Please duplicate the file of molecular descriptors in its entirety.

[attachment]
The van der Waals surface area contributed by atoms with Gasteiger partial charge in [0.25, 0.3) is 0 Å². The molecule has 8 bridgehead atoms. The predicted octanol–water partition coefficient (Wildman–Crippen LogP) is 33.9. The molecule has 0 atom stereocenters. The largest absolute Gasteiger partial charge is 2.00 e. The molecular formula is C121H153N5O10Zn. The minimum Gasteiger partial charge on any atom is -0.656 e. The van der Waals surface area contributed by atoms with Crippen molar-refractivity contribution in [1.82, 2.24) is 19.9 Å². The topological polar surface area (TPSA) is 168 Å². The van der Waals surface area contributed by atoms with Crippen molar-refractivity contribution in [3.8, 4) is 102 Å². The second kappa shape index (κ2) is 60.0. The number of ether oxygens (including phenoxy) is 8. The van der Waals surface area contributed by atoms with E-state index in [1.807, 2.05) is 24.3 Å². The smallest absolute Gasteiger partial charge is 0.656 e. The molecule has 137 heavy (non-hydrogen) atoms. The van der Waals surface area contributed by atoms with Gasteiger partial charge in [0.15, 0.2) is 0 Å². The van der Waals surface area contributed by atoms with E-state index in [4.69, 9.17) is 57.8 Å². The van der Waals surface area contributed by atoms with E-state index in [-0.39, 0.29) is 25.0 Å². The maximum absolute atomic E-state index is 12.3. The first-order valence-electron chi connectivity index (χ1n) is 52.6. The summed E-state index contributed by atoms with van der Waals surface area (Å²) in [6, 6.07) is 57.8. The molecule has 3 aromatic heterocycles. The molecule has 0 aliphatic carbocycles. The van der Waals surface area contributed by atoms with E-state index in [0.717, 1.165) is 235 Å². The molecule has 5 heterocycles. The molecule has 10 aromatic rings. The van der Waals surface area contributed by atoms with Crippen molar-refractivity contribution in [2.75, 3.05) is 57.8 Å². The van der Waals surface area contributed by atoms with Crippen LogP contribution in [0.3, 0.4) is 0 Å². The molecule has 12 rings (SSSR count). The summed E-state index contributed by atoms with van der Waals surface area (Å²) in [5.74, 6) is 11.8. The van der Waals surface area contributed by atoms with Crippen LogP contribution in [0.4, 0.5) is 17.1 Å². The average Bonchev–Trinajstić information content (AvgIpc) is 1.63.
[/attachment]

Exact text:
The van der Waals surface area contributed by atoms with Gasteiger partial charge in [0.25, 0.3) is 0 Å². The molecule has 8 bridgehead atoms. The predicted octanol–water partition coefficient (Wildman–Crippen LogP) is 33.9. The molecule has 0 atom stereocenters. The largest absolute Gasteiger partial charge is 2.00 e. The molecular formula is C121H153N5O10Zn. The minimum Gasteiger partial charge on any atom is -0.656 e. The van der Waals surface area contributed by atoms with Crippen molar-refractivity contribution in [1.82, 2.24) is 19.9 Å². The topological polar surface area (TPSA) is 168 Å². The van der Waals surface area contributed by atoms with Crippen molar-refractivity contribution in [3.8, 4) is 102 Å². The second kappa shape index (κ2) is 60.0. The number of ether oxygens (including phenoxy) is 8. The van der Waals surface area contributed by atoms with E-state index in [1.807, 2.05) is 24.3 Å². The smallest absolute Gasteiger partial charge is 0.656 e. The molecule has 137 heavy (non-hydrogen) atoms. The van der Waals surface area contributed by atoms with Gasteiger partial charge in [0.15, 0.2) is 0 Å². The van der Waals surface area contributed by atoms with E-state index in [4.69, 9.17) is 57.8 Å². The van der Waals surface area contributed by atoms with E-state index in [-0.39, 0.29) is 25.0 Å². The maximum absolute atomic E-state index is 12.3. The first-order valence-electron chi connectivity index (χ1n) is 52.6. The summed E-state index contributed by atoms with van der Waals surface area (Å²) in [6, 6.07) is 57.8. The molecule has 3 aromatic heterocycles. The molecule has 0 aliphatic carbocycles. The van der Waals surface area contributed by atoms with E-state index in [0.717, 1.165) is 235 Å². The molecule has 5 heterocycles. The molecule has 10 aromatic rings. The van der Waals surface area contributed by atoms with Crippen molar-refractivity contribution in [2.75, 3.05) is 57.8 Å². The van der Waals surface area contributed by atoms with Crippen LogP contribution in [0.3, 0.4) is 0 Å². The molecule has 12 rings (SSSR count). The summed E-state index contributed by atoms with van der Waals surface area (Å²) in [5.74, 6) is 11.8. The van der Waals surface area contributed by atoms with Crippen LogP contribution in [0.4, 0.5) is 17.1 Å². The average Bonchev–Trinajstić information content (AvgIpc) is 1.63.